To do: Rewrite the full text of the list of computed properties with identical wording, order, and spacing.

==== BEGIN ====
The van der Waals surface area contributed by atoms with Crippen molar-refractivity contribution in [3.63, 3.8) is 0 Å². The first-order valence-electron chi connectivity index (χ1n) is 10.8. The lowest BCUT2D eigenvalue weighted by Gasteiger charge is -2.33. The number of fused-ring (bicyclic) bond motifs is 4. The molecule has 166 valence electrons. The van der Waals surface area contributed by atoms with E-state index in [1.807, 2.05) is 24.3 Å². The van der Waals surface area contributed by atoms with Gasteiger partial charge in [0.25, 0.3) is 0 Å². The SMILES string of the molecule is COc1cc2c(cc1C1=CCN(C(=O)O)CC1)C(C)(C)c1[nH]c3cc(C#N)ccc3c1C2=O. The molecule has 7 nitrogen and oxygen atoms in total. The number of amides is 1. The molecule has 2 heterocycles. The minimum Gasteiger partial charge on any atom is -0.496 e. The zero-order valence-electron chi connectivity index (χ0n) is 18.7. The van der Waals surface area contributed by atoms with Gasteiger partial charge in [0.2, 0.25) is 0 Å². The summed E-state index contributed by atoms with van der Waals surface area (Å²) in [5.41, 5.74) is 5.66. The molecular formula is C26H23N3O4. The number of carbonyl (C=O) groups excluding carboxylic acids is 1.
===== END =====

The van der Waals surface area contributed by atoms with Crippen molar-refractivity contribution in [3.63, 3.8) is 0 Å². The first-order valence-electron chi connectivity index (χ1n) is 10.8. The lowest BCUT2D eigenvalue weighted by Gasteiger charge is -2.33. The number of fused-ring (bicyclic) bond motifs is 4. The molecule has 166 valence electrons. The van der Waals surface area contributed by atoms with E-state index in [1.807, 2.05) is 24.3 Å². The van der Waals surface area contributed by atoms with Gasteiger partial charge in [0.25, 0.3) is 0 Å². The SMILES string of the molecule is COc1cc2c(cc1C1=CCN(C(=O)O)CC1)C(C)(C)c1[nH]c3cc(C#N)ccc3c1C2=O. The molecule has 7 nitrogen and oxygen atoms in total. The number of amides is 1. The molecule has 2 heterocycles. The minimum Gasteiger partial charge on any atom is -0.496 e. The zero-order valence-electron chi connectivity index (χ0n) is 18.7. The van der Waals surface area contributed by atoms with Gasteiger partial charge in [0.2, 0.25) is 0 Å². The summed E-state index contributed by atoms with van der Waals surface area (Å²) in [5.41, 5.74) is 5.66. The molecular formula is C26H23N3O4. The number of carbonyl (C=O) groups excluding carboxylic acids is 1.